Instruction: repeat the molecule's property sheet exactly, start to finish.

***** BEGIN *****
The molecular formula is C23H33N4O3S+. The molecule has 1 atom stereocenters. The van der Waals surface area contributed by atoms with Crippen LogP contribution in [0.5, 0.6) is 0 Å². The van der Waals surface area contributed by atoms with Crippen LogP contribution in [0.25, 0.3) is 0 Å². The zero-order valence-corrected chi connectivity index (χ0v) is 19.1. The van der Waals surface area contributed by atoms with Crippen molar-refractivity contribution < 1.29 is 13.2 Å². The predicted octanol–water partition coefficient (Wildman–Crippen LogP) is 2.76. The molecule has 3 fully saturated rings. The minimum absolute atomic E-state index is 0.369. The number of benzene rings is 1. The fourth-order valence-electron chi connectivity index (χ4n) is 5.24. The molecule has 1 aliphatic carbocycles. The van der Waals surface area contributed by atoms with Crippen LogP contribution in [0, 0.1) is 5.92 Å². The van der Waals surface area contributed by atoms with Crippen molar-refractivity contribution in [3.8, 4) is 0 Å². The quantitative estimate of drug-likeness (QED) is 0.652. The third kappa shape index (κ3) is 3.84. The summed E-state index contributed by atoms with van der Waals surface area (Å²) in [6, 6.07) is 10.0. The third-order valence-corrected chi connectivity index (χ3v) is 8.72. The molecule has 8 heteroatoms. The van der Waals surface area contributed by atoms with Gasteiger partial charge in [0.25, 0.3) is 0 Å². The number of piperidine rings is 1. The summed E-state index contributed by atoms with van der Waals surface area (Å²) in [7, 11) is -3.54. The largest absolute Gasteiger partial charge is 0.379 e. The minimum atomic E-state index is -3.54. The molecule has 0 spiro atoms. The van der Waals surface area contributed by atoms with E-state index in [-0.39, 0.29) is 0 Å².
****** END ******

The molecular formula is C23H33N4O3S+. The molecule has 1 atom stereocenters. The van der Waals surface area contributed by atoms with Crippen LogP contribution in [0.5, 0.6) is 0 Å². The van der Waals surface area contributed by atoms with Crippen LogP contribution in [0.25, 0.3) is 0 Å². The zero-order valence-corrected chi connectivity index (χ0v) is 19.1. The van der Waals surface area contributed by atoms with Crippen molar-refractivity contribution < 1.29 is 13.2 Å². The predicted octanol–water partition coefficient (Wildman–Crippen LogP) is 2.76. The molecule has 3 fully saturated rings. The minimum absolute atomic E-state index is 0.369. The number of benzene rings is 1. The fourth-order valence-electron chi connectivity index (χ4n) is 5.24. The molecule has 1 aliphatic carbocycles. The van der Waals surface area contributed by atoms with Crippen LogP contribution in [0, 0.1) is 5.92 Å². The van der Waals surface area contributed by atoms with Crippen molar-refractivity contribution in [3.8, 4) is 0 Å². The quantitative estimate of drug-likeness (QED) is 0.652. The third kappa shape index (κ3) is 3.84. The summed E-state index contributed by atoms with van der Waals surface area (Å²) in [6, 6.07) is 10.0. The third-order valence-corrected chi connectivity index (χ3v) is 8.72. The molecule has 8 heteroatoms. The van der Waals surface area contributed by atoms with Gasteiger partial charge in [0.25, 0.3) is 0 Å². The number of piperidine rings is 1. The summed E-state index contributed by atoms with van der Waals surface area (Å²) in [7, 11) is -3.54. The largest absolute Gasteiger partial charge is 0.379 e. The minimum atomic E-state index is -3.54. The molecule has 0 spiro atoms. The van der Waals surface area contributed by atoms with E-state index in [-0.39, 0.29) is 0 Å².